Let $M$ be a Riemannian manifold with volume measure $\lambda$, let $f \colon M \to M$ be a continuous map, and let $\mu$ be a probability measure on $M$ with compact support.

Definition.The measure $\mu$ is aphysical measureof $f$ if there is a set $V \subset M$ with [PropertyX] such that for all $x \in V$, the sequence $\frac{1}{n}\sum_{i=0}^{n-1} \delta_{f^i(x)}$ converges weakly to $\mu$ as $n \to \infty$.

Different definitions give different versions of Property X; three that I've seen are:

- $V$ is a $\lambda$-positive measure set;
- $V$ includes $\lambda$-almost all points in some neighbourhood of $\mathrm{supp}\,\mu$;
- $V$ is a neighbourhood $\mathrm{supp}\,\mu$.

**Example.** Take $M=\mathbb{S}^1$ with $\lambda=\mathrm{Lebesgue}$, and let $f \colon M \to M$ be a homeomorphism with a unique fixed point $p$. (E.g. $f(x)=x+\varepsilon(1-\cos(2\pi x))$, with $p=0$.) Since all trajectories of $f$ converge to $p$, we clearly have that $\delta_p$ is a physical measure (under any version of Property X).

However, in the above example, the fixed point $p$ is not stable (not even stable in the sense of Lyapunov), and therefore it seems intuitively strange to me to consider $\delta_p$ a "physical" measure. I feel like there should be a stronger stability requirement, such as what I will now suggest.

**Definition.** Given a topological space $T$, we say that a sequence of sets $S_n \subset T$ converges to a point $x^\ast \in T$ if for every neighbourhood $U$ of $x^\ast$ there exists $N \in \mathbb{N}$ such that for all $n \geq N$, $S_n \subset U$.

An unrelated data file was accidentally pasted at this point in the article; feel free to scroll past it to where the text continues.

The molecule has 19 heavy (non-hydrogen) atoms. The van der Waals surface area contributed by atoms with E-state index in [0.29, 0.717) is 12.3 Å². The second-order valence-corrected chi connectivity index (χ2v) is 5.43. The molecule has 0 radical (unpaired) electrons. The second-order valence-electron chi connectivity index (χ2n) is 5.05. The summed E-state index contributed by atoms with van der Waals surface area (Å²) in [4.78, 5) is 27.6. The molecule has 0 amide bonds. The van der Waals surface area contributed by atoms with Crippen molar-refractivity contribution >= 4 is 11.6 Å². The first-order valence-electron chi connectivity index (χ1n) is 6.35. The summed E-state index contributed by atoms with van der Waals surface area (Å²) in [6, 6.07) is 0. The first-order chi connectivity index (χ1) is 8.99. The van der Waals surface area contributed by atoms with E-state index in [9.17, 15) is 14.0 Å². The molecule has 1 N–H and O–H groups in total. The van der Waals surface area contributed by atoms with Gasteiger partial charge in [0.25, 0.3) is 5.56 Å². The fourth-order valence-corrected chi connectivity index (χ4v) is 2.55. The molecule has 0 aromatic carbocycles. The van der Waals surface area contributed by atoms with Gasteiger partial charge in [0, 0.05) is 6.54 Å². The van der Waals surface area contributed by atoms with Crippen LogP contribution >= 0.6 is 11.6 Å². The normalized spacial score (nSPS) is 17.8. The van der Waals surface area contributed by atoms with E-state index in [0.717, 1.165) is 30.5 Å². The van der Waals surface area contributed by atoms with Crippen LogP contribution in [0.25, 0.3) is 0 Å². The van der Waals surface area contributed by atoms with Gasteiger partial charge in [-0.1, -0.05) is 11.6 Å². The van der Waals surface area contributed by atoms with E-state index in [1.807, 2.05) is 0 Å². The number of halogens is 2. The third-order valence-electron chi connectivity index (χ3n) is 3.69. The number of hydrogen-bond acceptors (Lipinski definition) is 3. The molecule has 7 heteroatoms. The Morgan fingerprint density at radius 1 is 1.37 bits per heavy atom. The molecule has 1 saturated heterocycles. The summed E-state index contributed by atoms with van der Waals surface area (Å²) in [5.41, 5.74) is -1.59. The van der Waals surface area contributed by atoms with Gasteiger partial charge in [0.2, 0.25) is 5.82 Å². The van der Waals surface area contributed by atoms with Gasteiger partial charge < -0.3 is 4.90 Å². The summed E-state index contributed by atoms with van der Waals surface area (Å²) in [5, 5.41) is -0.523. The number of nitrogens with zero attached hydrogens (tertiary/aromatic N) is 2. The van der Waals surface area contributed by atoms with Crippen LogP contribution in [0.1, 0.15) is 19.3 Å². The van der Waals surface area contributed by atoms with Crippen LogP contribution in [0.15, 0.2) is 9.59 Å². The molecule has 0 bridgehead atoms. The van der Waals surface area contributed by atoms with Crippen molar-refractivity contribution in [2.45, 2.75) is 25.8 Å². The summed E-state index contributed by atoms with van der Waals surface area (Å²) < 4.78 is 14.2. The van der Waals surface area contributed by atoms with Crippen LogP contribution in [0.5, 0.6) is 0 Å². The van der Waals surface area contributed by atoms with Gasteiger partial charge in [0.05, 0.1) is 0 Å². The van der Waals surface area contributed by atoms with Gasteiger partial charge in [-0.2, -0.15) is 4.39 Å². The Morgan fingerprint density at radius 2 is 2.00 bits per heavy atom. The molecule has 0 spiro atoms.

Definition.The measure $\mu$ is astable physical measureof $f$ if there is a neighbourhood $V$ of $\mathrm{supp}\,\mu$ such that the sequence of sets $$ S_n = \left\{ \frac{1}{n}\sum_{i=0}^{n-1} \delta_{f^i(x)} : x \in V \right\} $$ converges to $\mu$ with respect to the topology of weak convergence.

**Remark.** The sequence $S_n$ converges to $\mu$ with respect to the topology of weak convergence if and only if for every bounded continuous function $g \colon M \to \mathbb{R}$, $\frac{1}{n}\sum_{i=0}^{n-1}g(f^i(x)) \to \mu(g)$ uniformly across $x \in V$ as $n \to \infty$.

Is there an existing term for what I have called a "stable physical measure", or for something conceptually similar to this? Are there any references that simply define the term "physical measure" along similar lines to how I have defined a "stable physical measure"?

**Further thoughts.** I suppose the issue I'm raising is somewhat philosophical -- actually there's a very natural sense in which it is reasonable to consider $\delta_p$ in my example as being "stable": For all $\varepsilon>0$ there exists $\delta>0$ such that given any $\delta$-pseudo-orbit $(x_n)$ of $f$, for sufficiently large $n$ we have $\frac{1}{n}\sum_{i=0}^{n-1}\mathbf{1}_{B_\varepsilon(p)}(x_i)>1-\varepsilon$.

I wonder whether some analogous statement holds for more general physical measures -- i.e. whether for a large class of "physical measures" under the definition where $V$ is simply a $\lambda$-positive set, "typical" pseudo-orbits starting in $V$ will eventually have their empirical measures close to $\mu$.

I suppose my intuition for being "physical" was about the physical realisticness of being able to model a time-series $(X_n)_{n=0,\ldots,N}$ recorded at a "random" time from a process that has been running since "indefinitely long into the past" as a stochastic process whose law is the image measure of $\mu$ under $x \mapsto (x,f(x),\ldots,f^N(x))$. The conventional definition of a "physical" measure (with $V$ simply being $\lambda$-positive) seems to describe exactly this property if one ignores the potential for small perturbations. That's why I wondered whether there is a version that describes this property and also takes into account the potential for small perturbations. Perhaps the best way to achieve this is simply to specify that the measure $\mu$ is not only physical but also has the property that every trajectory in $\mathrm{supp}\,\mu$ is stable in the sense of Lyapunov.